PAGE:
File: The pandemic has further emphasised the need for a more diverse and inclusive food system, in which small and medium-sized enterprises (SMEs) play a key role.
The Food and Agriculture Organization (FAO) food price index, which measures monthly changes for a basket of cereals, oilseeds, dairy products, meat and sugar, averaged 165.5 points last month, down 3.4 percent on March.
The FAO sugar price index fell to a 13-year low, plunging 14.6 percent from March, with the coronavirus crisis hitting demand and tumbling crude oil prices also reducing the need for sugarcane to produce ethanol, the Rome-based agency said.
The vegetable oil price index fell 5.2 percent, hit by falling palm, soy and rapeseed oil values, while the dairy index dropped 3.6 percent, with butter and milk powder prices posting double-digit declines.
The meat index shed 2.7 percent, with a partial recovery in import demand from China failing to balance a slump in imports elsewhere. FAO also said major producing countries suffered logistical bottlenecks, while coronavirus lockdowns in many nations had caused a sharp fall in sales.
"The pandemic is hitting both the demand and supply sides for meat, as restaurant closures and reduced household incomes lead to lower consumption and labour shortages on the processing side are impacting just-in-time production systems," said FAO Senior Economist Upali Galketi Aratchilage.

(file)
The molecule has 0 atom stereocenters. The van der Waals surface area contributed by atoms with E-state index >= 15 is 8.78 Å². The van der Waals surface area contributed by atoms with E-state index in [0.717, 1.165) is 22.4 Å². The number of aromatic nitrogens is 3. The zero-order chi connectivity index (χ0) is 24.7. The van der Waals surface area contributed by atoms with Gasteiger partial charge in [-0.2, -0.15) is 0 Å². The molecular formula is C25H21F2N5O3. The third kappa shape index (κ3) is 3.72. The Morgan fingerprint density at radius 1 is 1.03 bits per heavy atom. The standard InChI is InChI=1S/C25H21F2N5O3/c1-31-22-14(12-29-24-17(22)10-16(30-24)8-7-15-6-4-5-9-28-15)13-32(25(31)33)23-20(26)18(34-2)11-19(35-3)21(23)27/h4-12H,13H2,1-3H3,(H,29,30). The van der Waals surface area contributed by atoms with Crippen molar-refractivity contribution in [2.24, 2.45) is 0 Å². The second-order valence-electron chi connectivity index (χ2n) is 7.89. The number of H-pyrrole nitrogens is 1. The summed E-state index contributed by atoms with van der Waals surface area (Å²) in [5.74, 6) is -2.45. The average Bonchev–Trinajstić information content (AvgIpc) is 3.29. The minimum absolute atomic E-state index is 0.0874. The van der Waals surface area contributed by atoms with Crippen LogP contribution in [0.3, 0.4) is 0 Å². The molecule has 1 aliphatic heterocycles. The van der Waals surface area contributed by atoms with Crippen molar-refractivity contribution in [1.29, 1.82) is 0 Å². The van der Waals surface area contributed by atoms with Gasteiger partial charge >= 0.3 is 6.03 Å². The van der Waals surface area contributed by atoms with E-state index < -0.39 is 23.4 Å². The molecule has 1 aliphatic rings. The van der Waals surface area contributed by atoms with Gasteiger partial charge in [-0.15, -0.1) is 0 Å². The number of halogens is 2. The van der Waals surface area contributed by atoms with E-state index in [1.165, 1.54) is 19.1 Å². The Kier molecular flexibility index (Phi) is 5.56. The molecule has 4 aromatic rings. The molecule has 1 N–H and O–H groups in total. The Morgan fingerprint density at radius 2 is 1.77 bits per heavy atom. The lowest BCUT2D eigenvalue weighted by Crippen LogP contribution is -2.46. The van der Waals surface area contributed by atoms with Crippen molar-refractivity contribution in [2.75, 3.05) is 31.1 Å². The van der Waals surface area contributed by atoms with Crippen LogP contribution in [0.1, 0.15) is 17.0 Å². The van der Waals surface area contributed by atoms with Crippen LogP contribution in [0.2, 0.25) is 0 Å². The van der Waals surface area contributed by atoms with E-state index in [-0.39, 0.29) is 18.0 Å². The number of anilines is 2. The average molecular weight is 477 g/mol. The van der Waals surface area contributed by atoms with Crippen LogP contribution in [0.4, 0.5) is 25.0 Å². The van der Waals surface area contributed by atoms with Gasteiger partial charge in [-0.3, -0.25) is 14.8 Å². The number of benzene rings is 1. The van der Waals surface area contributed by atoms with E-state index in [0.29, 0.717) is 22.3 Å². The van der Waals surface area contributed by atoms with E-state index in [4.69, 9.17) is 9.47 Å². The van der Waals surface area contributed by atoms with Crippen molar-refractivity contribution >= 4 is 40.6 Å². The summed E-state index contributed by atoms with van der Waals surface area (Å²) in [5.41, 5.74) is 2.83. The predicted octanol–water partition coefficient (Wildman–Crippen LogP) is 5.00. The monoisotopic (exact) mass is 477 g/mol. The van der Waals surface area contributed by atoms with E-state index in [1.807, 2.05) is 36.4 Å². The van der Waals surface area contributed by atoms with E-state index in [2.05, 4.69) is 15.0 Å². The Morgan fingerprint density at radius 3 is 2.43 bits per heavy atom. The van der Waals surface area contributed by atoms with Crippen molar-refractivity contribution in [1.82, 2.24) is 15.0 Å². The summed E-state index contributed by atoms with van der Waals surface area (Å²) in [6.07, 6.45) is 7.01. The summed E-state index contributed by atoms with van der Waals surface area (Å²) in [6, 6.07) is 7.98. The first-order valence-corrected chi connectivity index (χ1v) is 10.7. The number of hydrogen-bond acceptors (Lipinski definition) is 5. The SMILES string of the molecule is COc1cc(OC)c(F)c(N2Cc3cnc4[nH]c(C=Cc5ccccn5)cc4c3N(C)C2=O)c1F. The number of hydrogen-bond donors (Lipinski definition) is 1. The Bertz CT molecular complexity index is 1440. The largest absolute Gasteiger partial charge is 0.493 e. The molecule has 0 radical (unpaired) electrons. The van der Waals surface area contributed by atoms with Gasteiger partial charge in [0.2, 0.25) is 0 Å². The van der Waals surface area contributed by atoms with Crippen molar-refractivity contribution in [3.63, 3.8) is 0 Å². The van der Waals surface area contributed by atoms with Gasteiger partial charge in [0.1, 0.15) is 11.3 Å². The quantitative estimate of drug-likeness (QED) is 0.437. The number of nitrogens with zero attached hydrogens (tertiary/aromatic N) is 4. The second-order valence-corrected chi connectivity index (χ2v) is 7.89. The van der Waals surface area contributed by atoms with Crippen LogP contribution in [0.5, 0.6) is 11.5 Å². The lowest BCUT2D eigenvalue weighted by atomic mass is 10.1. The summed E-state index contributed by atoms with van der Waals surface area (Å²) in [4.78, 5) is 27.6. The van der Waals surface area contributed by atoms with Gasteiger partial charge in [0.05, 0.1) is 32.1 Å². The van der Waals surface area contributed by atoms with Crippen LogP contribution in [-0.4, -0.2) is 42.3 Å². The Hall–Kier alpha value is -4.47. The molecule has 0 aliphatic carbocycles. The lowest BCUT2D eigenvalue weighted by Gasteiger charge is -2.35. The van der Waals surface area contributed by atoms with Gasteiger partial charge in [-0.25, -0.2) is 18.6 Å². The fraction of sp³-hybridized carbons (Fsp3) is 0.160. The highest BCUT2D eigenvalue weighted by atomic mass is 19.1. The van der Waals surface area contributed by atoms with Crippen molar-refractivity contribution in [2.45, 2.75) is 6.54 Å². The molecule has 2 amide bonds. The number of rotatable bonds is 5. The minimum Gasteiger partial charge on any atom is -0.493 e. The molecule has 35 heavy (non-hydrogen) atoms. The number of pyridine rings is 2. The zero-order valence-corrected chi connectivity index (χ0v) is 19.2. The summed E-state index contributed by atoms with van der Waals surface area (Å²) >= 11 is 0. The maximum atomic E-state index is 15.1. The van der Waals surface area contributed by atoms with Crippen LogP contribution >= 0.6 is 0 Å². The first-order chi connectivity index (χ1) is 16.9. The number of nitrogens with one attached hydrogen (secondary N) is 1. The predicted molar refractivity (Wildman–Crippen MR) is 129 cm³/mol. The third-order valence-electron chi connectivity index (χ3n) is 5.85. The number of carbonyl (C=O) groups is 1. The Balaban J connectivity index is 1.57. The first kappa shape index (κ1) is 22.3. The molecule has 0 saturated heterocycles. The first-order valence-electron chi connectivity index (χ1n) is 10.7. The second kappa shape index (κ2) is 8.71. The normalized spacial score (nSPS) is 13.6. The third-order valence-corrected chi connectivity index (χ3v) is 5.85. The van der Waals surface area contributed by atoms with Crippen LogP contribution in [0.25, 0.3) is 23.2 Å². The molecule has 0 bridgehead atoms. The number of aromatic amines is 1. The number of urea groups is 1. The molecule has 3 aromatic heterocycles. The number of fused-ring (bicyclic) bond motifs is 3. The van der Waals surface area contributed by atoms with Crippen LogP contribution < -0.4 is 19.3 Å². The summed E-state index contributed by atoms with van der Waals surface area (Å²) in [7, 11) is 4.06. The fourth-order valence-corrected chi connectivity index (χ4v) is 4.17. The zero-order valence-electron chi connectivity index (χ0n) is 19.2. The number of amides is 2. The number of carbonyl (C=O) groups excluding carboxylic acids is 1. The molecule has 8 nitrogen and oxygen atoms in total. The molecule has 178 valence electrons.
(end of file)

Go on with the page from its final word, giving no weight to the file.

By contrast with the other indices, FAO's cereal price index declined only slightly, as international prices of wheat and rice rose significantly while those of maize dropped sharply.
Rice prices rose 7.2 percent from March, due in large part to temporary export restrictions by Vietnam that were subsequently repealed, FAO said. Wheat prices rose 2.5 percent amid reports of a quick fulfilment of the export quota from Russia.
However, prices of coarse grains, including maize, fell 10 percent, hit by reduced demand for both animal feed and biofuel production.
FAO held its forecast for cereal production largely steady at 2.720 billion tonnes in 2019, but reduced its forecast for cereal utilisation in 2019/20 by 24.7 million tonnes, mainly because of the impact of the coronavirus on the economy.
FAO also unveiled its first forecasts for global wheat supply and demand in the 2020/21 marketing season, predicting world production at 762.6 million tonnes, broadly in line with the 2019 level.
It said it expected smaller harvests in the European Union, North Africa, Ukraine and the United States. This would be largely offset by larger harvests in Australia, Kazakhstan, Russian and India.
Global wheat utilisation in 2020/21 was expected to be stable, with anticipated increases in food consumption outweighing reductions in feed and industrial uses.